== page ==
How to Deal With Employees Who Can’t Keep Up With the Workload

Employees who fail to cope with workload can be found at some point in almost all companies, be they smaller or larger. The causes of these situations may range from mistakes made in the recruitment process, the lack of motivation of employees, their difficulty in adapting to changes in a dynamic working environment or even their reluctance towards the way how work is being done in the team they are part of.

Thus, sometimes you can notice that certain employees are constantly prolonging their lunch breaks even up to two hours a day, or that some of them are always looking for excuses to explain that they failed to solve certain tasks within the predetermined deadlines, that others tend to blame they colleagues for failing to do something in time, or that some employees tend to delegate they work to other team members.

Identifying Causes

Therefore, what remains to be done when we encounter such problems? First of all, we need to see if the workload of that particular employee is really hard to cope with, try to make an average of the time needed to process certain types of tasks, and then draw conclusions and start an action plan. The next step would be to communicate these conclusions to that particular employee during private meetings, not in front of other colleagues.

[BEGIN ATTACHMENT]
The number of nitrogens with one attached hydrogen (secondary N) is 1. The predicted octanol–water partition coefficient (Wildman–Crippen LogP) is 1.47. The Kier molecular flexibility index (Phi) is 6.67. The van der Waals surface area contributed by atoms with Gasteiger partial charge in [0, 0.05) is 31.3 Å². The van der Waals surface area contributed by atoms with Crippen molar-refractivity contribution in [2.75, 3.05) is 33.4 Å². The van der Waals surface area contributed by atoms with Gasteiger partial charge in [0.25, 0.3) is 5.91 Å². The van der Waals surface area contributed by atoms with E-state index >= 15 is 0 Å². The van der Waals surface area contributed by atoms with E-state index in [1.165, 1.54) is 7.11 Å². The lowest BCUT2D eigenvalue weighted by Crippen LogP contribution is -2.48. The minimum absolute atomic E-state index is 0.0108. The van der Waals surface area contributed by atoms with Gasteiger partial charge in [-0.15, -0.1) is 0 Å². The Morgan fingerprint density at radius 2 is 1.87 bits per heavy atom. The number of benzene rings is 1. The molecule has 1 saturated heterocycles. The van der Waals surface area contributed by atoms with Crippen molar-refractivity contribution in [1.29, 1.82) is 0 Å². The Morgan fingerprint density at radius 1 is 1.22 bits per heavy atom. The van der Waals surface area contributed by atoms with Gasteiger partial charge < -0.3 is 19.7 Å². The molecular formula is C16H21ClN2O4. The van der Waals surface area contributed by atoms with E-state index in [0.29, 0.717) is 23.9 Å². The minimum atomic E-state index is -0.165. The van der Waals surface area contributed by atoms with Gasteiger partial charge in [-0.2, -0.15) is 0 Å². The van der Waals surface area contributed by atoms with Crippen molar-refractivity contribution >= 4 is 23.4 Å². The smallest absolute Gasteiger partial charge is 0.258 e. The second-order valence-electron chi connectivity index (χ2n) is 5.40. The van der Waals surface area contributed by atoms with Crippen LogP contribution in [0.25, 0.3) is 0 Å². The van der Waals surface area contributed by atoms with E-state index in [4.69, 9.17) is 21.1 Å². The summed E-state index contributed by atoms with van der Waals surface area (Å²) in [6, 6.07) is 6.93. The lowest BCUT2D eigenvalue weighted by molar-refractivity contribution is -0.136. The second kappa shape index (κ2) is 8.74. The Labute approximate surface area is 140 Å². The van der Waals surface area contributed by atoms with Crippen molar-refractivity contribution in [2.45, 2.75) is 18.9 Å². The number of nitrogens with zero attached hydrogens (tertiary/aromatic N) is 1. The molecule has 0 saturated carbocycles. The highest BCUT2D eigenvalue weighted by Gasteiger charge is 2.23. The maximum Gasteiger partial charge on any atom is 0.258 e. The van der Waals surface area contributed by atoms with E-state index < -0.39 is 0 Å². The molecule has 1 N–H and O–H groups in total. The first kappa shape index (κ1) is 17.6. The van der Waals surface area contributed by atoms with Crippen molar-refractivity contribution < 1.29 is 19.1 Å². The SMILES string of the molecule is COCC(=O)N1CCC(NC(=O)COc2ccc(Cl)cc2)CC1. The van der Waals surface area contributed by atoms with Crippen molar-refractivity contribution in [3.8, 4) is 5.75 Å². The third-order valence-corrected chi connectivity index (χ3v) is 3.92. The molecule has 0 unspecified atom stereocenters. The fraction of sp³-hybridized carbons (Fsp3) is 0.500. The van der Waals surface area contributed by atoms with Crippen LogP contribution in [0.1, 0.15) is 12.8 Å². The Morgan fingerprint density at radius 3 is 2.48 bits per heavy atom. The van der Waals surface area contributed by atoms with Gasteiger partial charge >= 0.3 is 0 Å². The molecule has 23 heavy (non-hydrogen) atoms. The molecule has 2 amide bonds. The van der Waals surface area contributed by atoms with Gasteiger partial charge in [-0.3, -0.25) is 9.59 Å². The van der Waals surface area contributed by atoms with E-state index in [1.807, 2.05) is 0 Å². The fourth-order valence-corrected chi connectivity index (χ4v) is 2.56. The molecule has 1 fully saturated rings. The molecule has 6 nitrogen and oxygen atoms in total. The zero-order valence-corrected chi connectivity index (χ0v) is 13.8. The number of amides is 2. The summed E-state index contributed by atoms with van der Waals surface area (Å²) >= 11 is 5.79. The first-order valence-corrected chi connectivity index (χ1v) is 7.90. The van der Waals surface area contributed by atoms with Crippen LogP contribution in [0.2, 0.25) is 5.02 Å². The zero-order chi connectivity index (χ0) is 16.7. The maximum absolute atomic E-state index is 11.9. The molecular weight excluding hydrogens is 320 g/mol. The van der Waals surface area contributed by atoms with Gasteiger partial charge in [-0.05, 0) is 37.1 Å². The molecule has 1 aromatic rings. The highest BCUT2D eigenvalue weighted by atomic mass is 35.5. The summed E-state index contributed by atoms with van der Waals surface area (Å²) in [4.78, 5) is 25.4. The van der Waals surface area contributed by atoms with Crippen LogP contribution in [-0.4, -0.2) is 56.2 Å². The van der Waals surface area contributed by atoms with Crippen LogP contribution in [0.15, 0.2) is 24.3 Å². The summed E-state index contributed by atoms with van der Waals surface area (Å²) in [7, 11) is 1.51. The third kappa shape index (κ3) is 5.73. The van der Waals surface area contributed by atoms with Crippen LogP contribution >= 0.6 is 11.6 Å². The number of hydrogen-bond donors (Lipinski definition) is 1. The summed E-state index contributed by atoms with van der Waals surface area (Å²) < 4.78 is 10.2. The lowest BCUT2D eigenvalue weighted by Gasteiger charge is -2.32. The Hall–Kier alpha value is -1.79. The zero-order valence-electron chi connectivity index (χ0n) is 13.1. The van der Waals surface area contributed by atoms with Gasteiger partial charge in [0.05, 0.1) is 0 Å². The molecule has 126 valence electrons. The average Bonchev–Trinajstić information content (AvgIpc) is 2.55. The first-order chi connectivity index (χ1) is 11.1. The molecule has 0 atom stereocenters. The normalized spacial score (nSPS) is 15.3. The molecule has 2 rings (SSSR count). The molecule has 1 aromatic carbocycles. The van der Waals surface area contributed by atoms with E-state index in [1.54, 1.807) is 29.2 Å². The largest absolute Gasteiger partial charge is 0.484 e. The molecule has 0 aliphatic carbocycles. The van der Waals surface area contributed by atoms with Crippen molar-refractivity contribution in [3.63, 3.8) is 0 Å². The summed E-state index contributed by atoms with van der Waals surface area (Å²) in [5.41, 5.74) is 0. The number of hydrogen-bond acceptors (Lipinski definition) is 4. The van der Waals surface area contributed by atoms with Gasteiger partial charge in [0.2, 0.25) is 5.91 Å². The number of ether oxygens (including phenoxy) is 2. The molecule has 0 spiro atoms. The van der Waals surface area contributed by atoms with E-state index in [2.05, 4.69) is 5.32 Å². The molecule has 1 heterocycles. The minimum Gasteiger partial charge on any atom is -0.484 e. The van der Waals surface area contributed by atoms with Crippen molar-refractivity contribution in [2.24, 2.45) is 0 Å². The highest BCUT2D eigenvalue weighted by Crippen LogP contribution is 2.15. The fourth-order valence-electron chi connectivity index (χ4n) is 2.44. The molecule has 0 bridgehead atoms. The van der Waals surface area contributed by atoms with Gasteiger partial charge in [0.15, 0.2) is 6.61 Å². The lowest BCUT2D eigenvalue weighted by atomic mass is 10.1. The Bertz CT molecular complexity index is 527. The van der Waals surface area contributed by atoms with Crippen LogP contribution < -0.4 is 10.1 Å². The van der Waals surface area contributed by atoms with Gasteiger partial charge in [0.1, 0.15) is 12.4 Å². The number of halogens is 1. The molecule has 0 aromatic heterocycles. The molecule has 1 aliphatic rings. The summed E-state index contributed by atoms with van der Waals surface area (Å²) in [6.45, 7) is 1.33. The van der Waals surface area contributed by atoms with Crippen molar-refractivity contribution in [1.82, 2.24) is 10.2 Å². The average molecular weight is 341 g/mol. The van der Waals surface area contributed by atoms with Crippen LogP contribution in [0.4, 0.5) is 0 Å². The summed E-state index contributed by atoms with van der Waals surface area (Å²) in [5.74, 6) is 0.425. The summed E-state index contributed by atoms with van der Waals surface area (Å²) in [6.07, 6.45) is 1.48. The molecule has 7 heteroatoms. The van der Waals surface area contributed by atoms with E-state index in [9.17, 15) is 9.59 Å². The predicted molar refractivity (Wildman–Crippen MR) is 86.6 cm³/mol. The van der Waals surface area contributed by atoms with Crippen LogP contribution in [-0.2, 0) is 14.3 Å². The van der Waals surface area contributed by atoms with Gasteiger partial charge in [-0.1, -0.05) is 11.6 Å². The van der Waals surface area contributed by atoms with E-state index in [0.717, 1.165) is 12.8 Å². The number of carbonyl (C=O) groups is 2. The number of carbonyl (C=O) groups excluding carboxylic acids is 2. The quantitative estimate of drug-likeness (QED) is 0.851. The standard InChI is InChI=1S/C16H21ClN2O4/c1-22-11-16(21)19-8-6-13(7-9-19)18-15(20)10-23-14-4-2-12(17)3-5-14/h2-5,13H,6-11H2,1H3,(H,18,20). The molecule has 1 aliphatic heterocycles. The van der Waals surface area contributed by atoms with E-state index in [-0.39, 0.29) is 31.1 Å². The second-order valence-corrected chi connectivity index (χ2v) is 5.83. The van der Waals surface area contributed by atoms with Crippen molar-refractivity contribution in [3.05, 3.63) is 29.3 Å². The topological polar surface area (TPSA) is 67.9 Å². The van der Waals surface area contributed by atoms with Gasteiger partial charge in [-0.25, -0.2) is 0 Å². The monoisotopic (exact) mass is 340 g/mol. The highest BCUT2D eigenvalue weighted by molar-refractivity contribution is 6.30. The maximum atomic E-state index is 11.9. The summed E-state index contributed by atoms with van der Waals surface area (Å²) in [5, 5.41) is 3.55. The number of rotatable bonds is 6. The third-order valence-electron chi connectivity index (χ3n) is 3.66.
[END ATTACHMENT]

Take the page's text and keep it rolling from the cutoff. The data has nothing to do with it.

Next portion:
Once these conclusions are communicated, it is advisable to ask for the employee’s point of view so that he won’t feel accused, criticized or misunderstood, to show him our goodwill and willingness to resolve, through a joint action plan, the whole situation. Otherwise, in the absence of a debate, we can get to wrong judgments and come to decisions that make things worse rather than solve them.

Sometimes employees who cannot handle the workload might need extensive health and well-being benefits, and if the organization affords it, it’s good to offer them, because when we will pull the line we might see that the investment was a good one. Also, when it is possible and if it meets the identified needs, it is good to offer also other types of support, such as the ability to work from home or work in shifts, or a flexible schedule.

Communicating the Consequences In Case of Failure

If none of the things that have been done to help the employee deal with the workload is efficient, it is necessary to communicate the consequences that might arise from this. During this discussion, we should mention the actions that will be taken if the employee’s productivity does not improve, even after receiving additional help, whether this would mean a relocation to another project or, worse, dismissal.


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